While myriad automakers run head-first into an all-electric future, BMW’s head of development is wary of pulling the trigger too early.
Frank Weber, member of the board of management for BMW Group development, argued going EV-only by the end of the decade doesn’t address “limitations” in economies that don’t sustainably support battery electric vehicle technologies.
He posited: “Ask yourself, ‘What have I done for an economy that is 100 per cent BEV ready?’
“This economy actually consists of four areas: green electricity sufficient for production, for cell manufacturing, for anything you can imagine, and certainly for driving those vehicles.
“It means green raw materials sufficiently available, whether it’s Europe, the US, China, wherever you are and wherever you are producing, it needs to be true green supply chains on those raw materials.
“Charging infrastructure is an obvious one – without this it won’t work. And the last thing is: if you’re not closing the material cycles with recycling, the system of a BEV won’t be sustainable.
“This is BEV economy. So what is clear to us? These are fundamental structural changes to our industry, and it’s sometimes funny in the discussions we have the impression this can be done overnight – it’s crazy!
“We are here in Portugal, you [can] go to Portugal, Spain, Italy, Romania and other parts of the world and you ask yourself ‘what can be done to update the electrical infrastructure to be capable of charging and other things?
“Then you see this needs to be honest – it’s a process of changing big, big industry structures. This is a limitation.”
While BMW already has a wide range of electric vehicles (EVs) on underpinnings shared with its combustion-powered vehicles, the company is rolling out a new dedicated EV architecture called Neue Klasse.
“Neue Klasse is the biggest financial commitment we have ever made – it’s the biggest investment [in BMW’s history]. Neue Klasse means new structures, new battery manufacturing, new electric machines, new digital, new ECUs. Everything is new, not a single part is carried over from anything we have today into Neue Klasse,” said Mr Weber.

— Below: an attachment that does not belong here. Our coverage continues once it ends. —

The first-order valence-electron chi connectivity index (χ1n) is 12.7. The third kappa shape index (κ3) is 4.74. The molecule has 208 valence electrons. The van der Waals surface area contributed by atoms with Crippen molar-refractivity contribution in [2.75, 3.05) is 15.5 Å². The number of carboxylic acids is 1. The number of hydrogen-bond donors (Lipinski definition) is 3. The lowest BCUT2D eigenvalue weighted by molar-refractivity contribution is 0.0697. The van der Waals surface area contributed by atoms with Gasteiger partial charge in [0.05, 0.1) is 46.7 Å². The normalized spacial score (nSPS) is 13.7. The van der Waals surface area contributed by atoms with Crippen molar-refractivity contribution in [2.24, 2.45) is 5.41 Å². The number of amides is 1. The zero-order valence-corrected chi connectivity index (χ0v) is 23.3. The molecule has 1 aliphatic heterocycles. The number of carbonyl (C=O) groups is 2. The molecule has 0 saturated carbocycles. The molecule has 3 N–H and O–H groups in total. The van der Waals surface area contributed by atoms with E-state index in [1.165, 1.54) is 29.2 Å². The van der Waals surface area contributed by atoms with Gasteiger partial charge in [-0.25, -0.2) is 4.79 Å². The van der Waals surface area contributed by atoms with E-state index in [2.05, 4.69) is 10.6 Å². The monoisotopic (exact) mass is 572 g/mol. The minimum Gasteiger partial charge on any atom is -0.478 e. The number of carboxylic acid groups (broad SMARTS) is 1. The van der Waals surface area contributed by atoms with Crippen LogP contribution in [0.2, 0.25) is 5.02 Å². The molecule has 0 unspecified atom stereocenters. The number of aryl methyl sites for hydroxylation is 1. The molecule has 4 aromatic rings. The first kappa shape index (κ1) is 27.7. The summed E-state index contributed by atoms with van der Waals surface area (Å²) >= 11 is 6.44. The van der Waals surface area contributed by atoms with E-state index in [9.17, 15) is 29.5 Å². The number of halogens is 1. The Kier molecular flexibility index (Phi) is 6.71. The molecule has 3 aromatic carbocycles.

“We are not saying the end date of the combustion engine because it is far away, but at the same time we are clear that we are 100 per cent committed to a BEV future, and we are preparing ourselves for high-volume rollout.
“I hope this is clear: with Neue Klasse, it goes right into the middle of the brand. 3 Series, X3; high volume from the beginning. We are rolling out derivatives on Neue Klasse that we have never done before within 18 months, throughout the portfolio.
“And, the technology that Neue Klasse is providing to BMW goes into the entire [model] portfolio independent of whether it’s BEV or non-BEV.
“Some [people] are looking at our comments and saying ‘you are technology open, you don’t want BEV, right?’ and I say no, it’s just that BEV is not that easy; it’s not just about auto manufacturing. [For example], I don’t know how raw materials are discussed in Australia. It’s a special situation – in Europe we have a very intensive discussion around raw materials.”
Mr Weber then took aim at the United Kingdom’s imposed 2030 ban on internal combustion engines in new vehicles.
“Look at the UK, the UK has a discussion of how do you want to do 2030? Maybe somebody without thinking said too early ‘we [will be] ready in 2030.”
“I’m just saying when I look at some of the infrastructure issues I have to say, it sounds easy and it is ‘well done zero emissions’ and ‘100 per cent BEV’, but you would not believe what this means – somebody should go to a [battery] cell plant…
“Have you seen a cell plant, what this means? 50 gigawatt hours of cell capacity – you almost have to build a power station just next to it!
“The partners we are working with in Hungary [for battery cell production], already they are second after the railway system in energy consumption, with the volumes we are producing today.
“Just be aware, if this is not all green and thought through, you get the wrong industry structures in place. It needs to be understood.
“We are fully committed [to an electric future], but please be aware of those natural limitations that take some time to change,” Mr Weber concluded.
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